Test data privacy – Why should you care?
Melissa Stevens 270005B76W MELISSAS@US.IBM.COM | | Tags:  data-security security privacy ibmsecurity data-governance
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This post is contributed by Kim Madia, World Wide Product Marketing Manager for Infosphere.
IOUG recently published an interesting study on how data is used and shared internally and externally. The report, Testing the bounds of Data Governance, surveyed 207 IT and data executives. Respondents report their organizations are behind the curve when it comes to managing the risks of exposing live data to less secure settings including development departments and outside contractors. The respondents were concerned that third parties might not follow best practices of keep confidential safe, and they worried that they might be in violation of regulations which require protection of data no matter where it resides.
The bottom line is organizations are under mounting pressure to deliver more functionality faster. Thus they are forced to make trade offs. Most ignore the risks inherent in sending data out of what may be a secure production environment to development teams—both internal and external— who may not adhere to security best practices. According to one respondent in the IOUG survey, a DBA with a large transportation organization:“Data in test environments is at a much higher risk because more people access the data and the firewall protection is less compared to production.”
An article in “Database Trends and Applications” supports this analysis. Using sensitive production data for non-production purposes such as test, development, QA, staging and training, may be desirable at first. It is easy to create a production copy, it doesn’t require highly skilled resources and it makes testers happy because they have realistic data to test with. However, this makes security professionals nervous. One security expert stated “Copying production data is too rampant and reckless.” Think about what data may be unprotected when you copy production data - customer, employee, revenue, corporate intelligence and confidential data, to name a few types.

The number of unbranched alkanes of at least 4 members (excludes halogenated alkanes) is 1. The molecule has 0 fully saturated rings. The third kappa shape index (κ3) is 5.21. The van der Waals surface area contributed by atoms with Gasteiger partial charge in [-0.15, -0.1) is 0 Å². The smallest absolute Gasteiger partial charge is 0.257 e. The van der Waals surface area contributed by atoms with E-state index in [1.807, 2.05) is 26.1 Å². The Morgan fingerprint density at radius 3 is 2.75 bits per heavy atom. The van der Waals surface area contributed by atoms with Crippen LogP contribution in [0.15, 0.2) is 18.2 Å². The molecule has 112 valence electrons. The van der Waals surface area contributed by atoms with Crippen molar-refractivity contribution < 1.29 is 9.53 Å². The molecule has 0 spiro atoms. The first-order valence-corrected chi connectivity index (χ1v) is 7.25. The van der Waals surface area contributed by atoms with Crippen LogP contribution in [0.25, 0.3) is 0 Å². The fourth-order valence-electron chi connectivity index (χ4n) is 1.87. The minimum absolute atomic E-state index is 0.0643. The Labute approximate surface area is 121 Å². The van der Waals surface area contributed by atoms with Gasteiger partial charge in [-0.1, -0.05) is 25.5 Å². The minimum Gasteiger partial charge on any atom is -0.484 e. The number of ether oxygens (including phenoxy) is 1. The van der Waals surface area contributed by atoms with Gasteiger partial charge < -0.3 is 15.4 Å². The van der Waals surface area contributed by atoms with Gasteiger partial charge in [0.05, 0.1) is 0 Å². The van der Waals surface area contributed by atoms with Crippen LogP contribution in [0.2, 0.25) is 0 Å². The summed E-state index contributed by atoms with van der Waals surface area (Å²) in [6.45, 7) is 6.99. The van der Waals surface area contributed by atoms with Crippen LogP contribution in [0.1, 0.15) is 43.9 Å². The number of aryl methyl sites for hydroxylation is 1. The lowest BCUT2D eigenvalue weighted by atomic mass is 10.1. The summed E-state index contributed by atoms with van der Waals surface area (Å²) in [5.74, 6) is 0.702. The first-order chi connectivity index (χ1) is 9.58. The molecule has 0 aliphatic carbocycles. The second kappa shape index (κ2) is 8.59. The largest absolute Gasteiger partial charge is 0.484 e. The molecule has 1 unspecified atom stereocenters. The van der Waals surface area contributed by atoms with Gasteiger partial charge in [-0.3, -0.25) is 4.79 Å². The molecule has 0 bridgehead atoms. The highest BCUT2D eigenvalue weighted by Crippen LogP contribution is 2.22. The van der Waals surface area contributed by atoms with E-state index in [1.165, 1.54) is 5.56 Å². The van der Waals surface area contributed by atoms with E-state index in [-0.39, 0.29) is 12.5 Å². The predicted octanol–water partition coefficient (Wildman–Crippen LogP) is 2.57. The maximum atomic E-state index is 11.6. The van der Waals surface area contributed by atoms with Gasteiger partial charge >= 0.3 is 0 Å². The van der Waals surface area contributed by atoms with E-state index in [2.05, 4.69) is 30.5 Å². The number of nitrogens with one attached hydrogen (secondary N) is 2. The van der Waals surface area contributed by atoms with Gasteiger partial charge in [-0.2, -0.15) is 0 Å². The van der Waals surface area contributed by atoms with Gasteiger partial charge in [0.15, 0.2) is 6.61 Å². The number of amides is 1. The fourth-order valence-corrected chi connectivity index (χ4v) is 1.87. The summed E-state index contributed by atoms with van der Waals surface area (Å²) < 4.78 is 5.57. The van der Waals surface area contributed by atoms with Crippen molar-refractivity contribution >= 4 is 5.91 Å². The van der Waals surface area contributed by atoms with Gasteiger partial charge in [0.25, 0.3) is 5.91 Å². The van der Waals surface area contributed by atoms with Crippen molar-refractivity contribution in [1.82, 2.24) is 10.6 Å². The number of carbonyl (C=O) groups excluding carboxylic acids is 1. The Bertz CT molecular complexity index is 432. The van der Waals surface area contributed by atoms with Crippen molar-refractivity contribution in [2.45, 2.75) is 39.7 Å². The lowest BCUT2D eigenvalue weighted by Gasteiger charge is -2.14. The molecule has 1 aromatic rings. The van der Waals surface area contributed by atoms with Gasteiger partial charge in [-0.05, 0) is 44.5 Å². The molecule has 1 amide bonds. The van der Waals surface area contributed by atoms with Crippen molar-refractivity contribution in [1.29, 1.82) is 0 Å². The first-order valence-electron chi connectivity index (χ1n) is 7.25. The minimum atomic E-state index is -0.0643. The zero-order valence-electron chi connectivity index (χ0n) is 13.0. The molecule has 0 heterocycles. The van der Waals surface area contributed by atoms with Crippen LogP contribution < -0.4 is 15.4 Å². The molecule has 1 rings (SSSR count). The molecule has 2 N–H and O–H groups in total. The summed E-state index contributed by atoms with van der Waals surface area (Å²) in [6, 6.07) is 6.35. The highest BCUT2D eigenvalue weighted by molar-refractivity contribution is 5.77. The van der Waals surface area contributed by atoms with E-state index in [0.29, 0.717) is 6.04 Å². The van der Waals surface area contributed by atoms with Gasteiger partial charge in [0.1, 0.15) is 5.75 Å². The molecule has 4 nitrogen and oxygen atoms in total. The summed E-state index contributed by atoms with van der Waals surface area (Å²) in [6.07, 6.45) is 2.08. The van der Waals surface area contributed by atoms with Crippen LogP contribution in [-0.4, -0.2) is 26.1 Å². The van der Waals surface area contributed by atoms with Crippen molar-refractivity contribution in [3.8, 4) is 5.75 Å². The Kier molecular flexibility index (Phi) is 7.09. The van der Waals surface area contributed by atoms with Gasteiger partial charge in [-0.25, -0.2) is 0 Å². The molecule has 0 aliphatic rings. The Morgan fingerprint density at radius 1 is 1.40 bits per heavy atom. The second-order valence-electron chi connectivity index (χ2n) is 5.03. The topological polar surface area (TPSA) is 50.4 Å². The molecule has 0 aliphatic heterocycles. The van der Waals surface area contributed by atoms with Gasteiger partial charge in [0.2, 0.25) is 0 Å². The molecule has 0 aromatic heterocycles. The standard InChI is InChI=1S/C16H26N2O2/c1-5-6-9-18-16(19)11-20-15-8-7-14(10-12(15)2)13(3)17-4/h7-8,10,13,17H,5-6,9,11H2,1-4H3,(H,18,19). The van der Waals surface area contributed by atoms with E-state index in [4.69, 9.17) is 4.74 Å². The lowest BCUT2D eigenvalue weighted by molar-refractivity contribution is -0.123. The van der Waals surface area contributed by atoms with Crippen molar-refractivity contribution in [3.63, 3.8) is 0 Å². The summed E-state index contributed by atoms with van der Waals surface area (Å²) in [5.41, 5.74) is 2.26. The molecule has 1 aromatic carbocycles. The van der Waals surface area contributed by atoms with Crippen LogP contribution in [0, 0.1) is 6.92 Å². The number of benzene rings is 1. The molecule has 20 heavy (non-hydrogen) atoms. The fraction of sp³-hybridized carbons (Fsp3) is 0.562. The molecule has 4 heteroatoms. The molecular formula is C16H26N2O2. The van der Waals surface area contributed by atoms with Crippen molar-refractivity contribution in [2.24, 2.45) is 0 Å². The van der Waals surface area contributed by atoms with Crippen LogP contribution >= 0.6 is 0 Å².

Data privacy is not just a concern for production systems; it extends to nonproduction environments especially when this work is outsourced. Database administrators (DBAs) and security and risk professionals need to revisit security policies for test data. Most regulation such as HIPAA and PCI DSS require protection of data no matter where it resides across the enterprise. Ask yourself – Where is my sensitive data copied or cloned? What sensitive data I am sending to third parties? Is the security level the same across all my enterprise databases?
There is help. Many organizations are recognizing the value of data masking to prevent security and privacy breaches and to meet regulatory requirements. Static data masking is the most common type of masking used to protect data at rest, like test data for application development. Static data masking leverages various techniques such as string literal values, character substrings & concatenation, random or sequential numbers, arithmetic expressions or look up values.
To date, static data masking decisions at many organizations have been tactical and reactionary. But as changes to applications are nearly constant and as privacy legislation continues to evolve, a more strategic approach is imperative. Static data masking should be tied to an overall data governance strategy.
To learn more about data masking, IBM recommends this report from Securosis.
To learn more about IBM’s data masking solution, InfoSphere Optim Data Masking, please click here.